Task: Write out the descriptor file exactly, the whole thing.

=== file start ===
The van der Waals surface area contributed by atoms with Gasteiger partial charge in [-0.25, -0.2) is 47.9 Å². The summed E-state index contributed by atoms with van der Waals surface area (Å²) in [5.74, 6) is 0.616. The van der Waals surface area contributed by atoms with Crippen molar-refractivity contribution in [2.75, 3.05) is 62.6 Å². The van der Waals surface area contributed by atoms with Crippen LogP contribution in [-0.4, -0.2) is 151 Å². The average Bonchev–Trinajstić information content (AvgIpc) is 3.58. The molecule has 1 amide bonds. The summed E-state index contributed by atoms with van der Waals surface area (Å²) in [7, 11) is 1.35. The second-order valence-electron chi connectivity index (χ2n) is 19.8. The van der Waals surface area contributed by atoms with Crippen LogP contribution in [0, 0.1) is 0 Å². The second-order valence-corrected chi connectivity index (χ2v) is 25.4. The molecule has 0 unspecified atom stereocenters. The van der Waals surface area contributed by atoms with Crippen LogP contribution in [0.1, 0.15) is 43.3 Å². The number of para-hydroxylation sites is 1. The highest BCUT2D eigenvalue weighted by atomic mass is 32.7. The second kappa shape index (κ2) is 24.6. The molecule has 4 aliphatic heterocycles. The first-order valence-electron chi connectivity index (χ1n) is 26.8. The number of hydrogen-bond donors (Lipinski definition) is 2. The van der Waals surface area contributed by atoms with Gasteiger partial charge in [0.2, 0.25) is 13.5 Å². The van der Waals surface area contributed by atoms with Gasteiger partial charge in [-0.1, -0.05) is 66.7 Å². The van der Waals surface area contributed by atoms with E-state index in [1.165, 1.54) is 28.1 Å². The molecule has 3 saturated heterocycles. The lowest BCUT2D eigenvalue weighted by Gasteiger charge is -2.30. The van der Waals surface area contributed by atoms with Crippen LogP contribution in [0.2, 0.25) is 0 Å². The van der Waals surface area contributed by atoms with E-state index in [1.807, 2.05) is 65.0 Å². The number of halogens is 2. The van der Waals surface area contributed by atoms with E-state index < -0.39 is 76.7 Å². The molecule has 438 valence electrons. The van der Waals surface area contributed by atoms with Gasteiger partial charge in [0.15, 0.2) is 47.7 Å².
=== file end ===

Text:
The van der Waals surface area contributed by atoms with Gasteiger partial charge in [-0.25, -0.2) is 47.9 Å². The summed E-state index contributed by atoms with van der Waals surface area (Å²) in [5.74, 6) is 0.616. The van der Waals surface area contributed by atoms with Crippen molar-refractivity contribution in [2.75, 3.05) is 62.6 Å². The van der Waals surface area contributed by atoms with Crippen LogP contribution in [-0.4, -0.2) is 151 Å². The average Bonchev–Trinajstić information content (AvgIpc) is 3.58. The molecule has 1 amide bonds. The summed E-state index contributed by atoms with van der Waals surface area (Å²) in [7, 11) is 1.35. The second-order valence-electron chi connectivity index (χ2n) is 19.8. The van der Waals surface area contributed by atoms with Crippen LogP contribution in [0, 0.1) is 0 Å². The second-order valence-corrected chi connectivity index (χ2v) is 25.4. The molecule has 0 unspecified atom stereocenters. The van der Waals surface area contributed by atoms with Crippen LogP contribution in [0.1, 0.15) is 43.3 Å². The number of para-hydroxylation sites is 1. The highest BCUT2D eigenvalue weighted by atomic mass is 32.7. The second kappa shape index (κ2) is 24.6. The molecule has 4 aliphatic heterocycles. The first-order valence-electron chi connectivity index (χ1n) is 26.8. The number of hydrogen-bond donors (Lipinski definition) is 2. The van der Waals surface area contributed by atoms with Gasteiger partial charge in [0.2, 0.25) is 13.5 Å². The van der Waals surface area contributed by atoms with Gasteiger partial charge in [-0.1, -0.05) is 66.7 Å². The van der Waals surface area contributed by atoms with E-state index in [1.165, 1.54) is 28.1 Å². The molecule has 3 saturated heterocycles. The lowest BCUT2D eigenvalue weighted by Gasteiger charge is -2.30. The van der Waals surface area contributed by atoms with Crippen LogP contribution in [0.2, 0.25) is 0 Å². The van der Waals surface area contributed by atoms with E-state index in [1.807, 2.05) is 65.0 Å². The number of halogens is 2. The van der Waals surface area contributed by atoms with E-state index < -0.39 is 76.7 Å². The molecule has 438 valence electrons. The van der Waals surface area contributed by atoms with Gasteiger partial charge in [0.15, 0.2) is 47.7 Å².